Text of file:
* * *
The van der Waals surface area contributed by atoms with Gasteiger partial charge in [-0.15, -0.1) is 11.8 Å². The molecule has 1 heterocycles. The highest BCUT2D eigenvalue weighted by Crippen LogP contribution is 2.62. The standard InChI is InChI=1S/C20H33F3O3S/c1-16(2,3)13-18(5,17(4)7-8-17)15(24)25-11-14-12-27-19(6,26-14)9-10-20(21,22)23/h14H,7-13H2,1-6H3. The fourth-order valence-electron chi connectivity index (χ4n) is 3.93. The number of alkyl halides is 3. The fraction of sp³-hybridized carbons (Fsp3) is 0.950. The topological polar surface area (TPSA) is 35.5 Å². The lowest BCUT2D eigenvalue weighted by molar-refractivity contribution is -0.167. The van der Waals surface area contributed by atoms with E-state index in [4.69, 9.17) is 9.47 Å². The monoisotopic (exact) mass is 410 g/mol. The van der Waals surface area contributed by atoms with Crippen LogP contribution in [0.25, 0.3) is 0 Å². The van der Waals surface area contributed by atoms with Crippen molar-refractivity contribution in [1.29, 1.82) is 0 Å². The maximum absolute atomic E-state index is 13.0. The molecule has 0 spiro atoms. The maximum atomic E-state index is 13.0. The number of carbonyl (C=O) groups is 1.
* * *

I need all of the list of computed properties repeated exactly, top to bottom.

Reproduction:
The van der Waals surface area contributed by atoms with Gasteiger partial charge in [-0.15, -0.1) is 11.8 Å². The molecule has 1 heterocycles. The highest BCUT2D eigenvalue weighted by Crippen LogP contribution is 2.62. The standard InChI is InChI=1S/C20H33F3O3S/c1-16(2,3)13-18(5,17(4)7-8-17)15(24)25-11-14-12-27-19(6,26-14)9-10-20(21,22)23/h14H,7-13H2,1-6H3. The fourth-order valence-electron chi connectivity index (χ4n) is 3.93. The number of alkyl halides is 3. The fraction of sp³-hybridized carbons (Fsp3) is 0.950. The topological polar surface area (TPSA) is 35.5 Å². The lowest BCUT2D eigenvalue weighted by molar-refractivity contribution is -0.167. The van der Waals surface area contributed by atoms with E-state index in [4.69, 9.17) is 9.47 Å². The monoisotopic (exact) mass is 410 g/mol. The van der Waals surface area contributed by atoms with Crippen LogP contribution in [0.25, 0.3) is 0 Å². The van der Waals surface area contributed by atoms with Crippen molar-refractivity contribution in [1.29, 1.82) is 0 Å². The maximum absolute atomic E-state index is 13.0. The molecule has 0 spiro atoms. The maximum atomic E-state index is 13.0. The number of carbonyl (C=O) groups is 1.